“I think it’s really important that us women stick together, and that we all support each other. Being a strong, powerful woman means that you’re confident within, and you should want the best for the people around you. You want your friend or colleague to do really well, and you don’t harbour any negative or jealous thoughts towards people. Empowerment definitely means that.”

Do Iranian women like what you do – or do some believe you should follow your heritage and with it its traditions?

“Iranian women nowadays are strong, powerful and feisty. I know that we have a large Iranian community in Manchester, and I know that a lot of Iranians follow me.

All the feedback that I have ever had is all positive, and I think they think it’s nice to have someone that has gone to university and done all of the things that I have done, before joining a reality show and representing that portion of women. I actually think that the Iranian women community are quite proud of me.

Are there any Iranian traditions you and your family stick to?

My mum cooks Iranian food, and we all speak Farsi to each other. At my wedding I had a Persian ceremony, and my mum still throws Iranian parties where there’s lots of amazing food and dancing. I am still very much part of my culture, and I love to embrace it.

We’ve read when growing up your parents weren’t keen on you following British culture, such as wearing make-up and fashionable clothes. How are they now they can clearly see your success?

It’s really difficult for first-generation parents moving from a different country – and especially countries where the culture is so different. It takes a lot of adapting. I wanted to go to house parties aged 15 while wearing short skirts and make-up and drinking – but that was completely alien to them.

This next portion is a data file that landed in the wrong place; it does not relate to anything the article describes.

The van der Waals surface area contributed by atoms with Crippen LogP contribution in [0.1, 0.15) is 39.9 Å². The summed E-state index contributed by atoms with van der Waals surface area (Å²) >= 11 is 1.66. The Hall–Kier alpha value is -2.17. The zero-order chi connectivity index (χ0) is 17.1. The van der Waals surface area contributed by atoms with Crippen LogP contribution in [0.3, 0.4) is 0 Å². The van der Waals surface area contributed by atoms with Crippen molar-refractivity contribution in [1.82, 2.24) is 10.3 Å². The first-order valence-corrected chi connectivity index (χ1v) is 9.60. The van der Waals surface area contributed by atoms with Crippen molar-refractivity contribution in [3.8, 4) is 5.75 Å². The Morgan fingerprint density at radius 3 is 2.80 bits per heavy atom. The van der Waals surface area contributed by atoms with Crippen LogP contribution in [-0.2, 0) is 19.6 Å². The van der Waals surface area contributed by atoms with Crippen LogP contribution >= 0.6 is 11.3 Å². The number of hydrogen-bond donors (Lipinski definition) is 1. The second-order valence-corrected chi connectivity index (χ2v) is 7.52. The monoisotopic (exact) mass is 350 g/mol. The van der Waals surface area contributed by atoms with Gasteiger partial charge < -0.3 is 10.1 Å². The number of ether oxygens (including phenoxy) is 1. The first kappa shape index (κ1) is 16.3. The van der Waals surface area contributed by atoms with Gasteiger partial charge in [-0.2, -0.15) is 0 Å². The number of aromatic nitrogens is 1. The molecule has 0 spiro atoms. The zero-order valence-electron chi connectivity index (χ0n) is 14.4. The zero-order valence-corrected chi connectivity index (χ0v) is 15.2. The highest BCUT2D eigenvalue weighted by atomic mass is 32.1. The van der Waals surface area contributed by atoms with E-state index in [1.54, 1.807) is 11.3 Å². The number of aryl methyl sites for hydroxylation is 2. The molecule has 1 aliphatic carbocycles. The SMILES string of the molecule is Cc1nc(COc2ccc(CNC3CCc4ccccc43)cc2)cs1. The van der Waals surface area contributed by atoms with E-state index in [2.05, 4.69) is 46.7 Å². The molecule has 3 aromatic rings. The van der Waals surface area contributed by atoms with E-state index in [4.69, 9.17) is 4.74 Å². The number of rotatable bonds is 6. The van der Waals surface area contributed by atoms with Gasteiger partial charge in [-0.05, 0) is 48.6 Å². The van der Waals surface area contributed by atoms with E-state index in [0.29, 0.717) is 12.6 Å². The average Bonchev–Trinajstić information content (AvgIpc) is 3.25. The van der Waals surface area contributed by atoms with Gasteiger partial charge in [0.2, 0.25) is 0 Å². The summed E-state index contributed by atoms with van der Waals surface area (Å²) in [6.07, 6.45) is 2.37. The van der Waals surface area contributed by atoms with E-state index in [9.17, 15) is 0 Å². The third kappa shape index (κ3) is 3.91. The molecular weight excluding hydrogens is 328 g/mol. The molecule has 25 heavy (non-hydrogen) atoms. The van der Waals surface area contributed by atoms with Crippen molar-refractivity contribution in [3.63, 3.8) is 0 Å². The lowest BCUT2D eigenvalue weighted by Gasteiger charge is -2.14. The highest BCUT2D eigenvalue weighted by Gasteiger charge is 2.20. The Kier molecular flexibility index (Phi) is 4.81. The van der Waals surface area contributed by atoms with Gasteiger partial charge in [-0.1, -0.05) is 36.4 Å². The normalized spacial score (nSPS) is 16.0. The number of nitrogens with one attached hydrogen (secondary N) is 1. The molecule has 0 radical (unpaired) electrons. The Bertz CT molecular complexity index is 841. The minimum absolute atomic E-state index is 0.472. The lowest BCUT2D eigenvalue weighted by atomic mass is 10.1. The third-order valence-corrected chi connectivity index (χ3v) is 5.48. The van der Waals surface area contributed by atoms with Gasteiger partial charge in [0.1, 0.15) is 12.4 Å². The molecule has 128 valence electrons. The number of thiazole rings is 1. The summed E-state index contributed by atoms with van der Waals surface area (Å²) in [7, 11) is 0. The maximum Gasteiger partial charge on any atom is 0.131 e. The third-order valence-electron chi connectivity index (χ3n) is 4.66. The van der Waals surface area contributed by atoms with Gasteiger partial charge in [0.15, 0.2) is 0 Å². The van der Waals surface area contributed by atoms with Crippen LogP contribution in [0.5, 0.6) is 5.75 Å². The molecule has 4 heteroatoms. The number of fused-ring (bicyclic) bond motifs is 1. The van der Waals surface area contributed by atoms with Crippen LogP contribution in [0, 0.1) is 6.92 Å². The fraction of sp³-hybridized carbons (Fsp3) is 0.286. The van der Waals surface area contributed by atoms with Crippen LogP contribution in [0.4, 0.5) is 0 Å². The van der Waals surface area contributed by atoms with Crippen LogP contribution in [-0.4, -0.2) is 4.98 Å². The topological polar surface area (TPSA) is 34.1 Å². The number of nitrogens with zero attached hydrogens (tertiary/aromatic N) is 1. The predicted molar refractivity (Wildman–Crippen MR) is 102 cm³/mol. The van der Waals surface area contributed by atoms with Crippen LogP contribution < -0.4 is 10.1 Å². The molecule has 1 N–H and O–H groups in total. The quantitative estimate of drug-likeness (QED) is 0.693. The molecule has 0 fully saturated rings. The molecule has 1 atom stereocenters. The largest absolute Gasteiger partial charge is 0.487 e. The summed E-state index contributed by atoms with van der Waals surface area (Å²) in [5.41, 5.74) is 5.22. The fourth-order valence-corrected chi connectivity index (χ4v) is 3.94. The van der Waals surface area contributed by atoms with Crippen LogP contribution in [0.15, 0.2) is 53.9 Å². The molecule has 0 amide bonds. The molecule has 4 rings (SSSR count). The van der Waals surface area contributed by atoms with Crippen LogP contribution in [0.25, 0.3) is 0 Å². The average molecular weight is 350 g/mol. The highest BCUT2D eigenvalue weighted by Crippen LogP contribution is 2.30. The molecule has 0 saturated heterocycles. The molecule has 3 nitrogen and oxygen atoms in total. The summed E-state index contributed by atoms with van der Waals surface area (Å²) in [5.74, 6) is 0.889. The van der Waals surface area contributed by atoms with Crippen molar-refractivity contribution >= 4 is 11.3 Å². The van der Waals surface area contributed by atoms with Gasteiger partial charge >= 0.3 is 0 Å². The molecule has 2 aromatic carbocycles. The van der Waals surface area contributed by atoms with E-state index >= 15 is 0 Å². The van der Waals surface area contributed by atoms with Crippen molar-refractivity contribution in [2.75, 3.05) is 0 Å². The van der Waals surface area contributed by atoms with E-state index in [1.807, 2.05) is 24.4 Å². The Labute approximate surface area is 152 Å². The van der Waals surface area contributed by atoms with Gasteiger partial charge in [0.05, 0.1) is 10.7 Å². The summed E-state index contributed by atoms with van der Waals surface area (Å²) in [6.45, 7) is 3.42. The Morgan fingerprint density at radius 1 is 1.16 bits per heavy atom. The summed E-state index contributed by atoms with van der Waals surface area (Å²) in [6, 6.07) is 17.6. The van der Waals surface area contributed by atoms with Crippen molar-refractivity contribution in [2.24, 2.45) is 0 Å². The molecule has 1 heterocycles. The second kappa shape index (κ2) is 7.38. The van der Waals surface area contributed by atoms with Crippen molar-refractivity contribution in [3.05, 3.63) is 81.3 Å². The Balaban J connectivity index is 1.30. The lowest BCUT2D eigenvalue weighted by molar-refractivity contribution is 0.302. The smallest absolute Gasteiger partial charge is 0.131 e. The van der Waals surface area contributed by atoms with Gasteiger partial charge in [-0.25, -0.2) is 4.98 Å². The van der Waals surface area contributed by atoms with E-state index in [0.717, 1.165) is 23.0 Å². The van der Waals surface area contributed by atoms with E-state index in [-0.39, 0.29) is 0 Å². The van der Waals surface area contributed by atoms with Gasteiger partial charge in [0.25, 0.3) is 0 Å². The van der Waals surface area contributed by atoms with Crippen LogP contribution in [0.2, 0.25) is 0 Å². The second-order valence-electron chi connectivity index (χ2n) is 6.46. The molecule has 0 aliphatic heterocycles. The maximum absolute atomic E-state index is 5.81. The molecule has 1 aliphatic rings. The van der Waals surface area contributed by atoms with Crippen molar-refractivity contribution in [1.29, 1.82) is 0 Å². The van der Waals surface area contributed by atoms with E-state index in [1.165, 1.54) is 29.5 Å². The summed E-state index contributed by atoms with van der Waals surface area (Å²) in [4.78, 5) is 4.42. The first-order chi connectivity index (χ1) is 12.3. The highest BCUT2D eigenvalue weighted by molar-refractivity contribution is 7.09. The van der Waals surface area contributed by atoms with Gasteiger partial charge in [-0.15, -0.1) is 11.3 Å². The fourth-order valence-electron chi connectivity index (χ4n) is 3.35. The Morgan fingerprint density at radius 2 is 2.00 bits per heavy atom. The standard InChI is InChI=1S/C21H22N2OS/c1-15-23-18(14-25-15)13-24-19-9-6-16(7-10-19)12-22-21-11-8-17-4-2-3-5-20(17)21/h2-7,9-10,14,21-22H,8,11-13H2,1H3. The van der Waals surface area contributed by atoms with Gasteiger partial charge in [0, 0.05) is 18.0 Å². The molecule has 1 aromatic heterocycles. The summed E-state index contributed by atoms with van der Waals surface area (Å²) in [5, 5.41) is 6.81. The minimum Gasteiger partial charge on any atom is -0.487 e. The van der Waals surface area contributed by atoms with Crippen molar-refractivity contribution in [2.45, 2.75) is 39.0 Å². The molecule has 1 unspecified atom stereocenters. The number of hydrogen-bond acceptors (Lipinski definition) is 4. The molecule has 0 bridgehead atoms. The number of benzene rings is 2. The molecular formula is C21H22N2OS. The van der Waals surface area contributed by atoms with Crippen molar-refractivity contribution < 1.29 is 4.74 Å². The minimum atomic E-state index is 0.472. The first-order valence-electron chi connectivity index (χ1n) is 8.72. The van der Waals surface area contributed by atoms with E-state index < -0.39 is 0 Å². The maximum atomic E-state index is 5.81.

It’s very difficult for second-generation kids, too, because you want to fit in. All you want as a child is to be the same as everyone else, and there were lots of times when I hated my last name and the way I looked. I wanted to be blonde with blue eyes and be called Hannah Smith, just to fit in with all the other kids.

But as you grow up you start to realise that it’s really good to be different, and it’s nice to be bi-cultural and bi-lingual. My mum and dad are super proud of me now. It’s taken a while to get there, but they now know I’ve turned out alright.

Let’s move on to the Real Housewives of Cheshire. What is filming the show actually like compared to what viewers see?

It’s very real. Obviously it’s staged reality, so we meet in a coffee shop and there are cameras there. However, all of the actual content, opinions and reactions are real and completely authentic. The producers aren’t pushing us to say or do anything in particular, so I do think we have to take responsibility for what we say and do. It’s good, it’s glam, and we get to do a lot of nice things.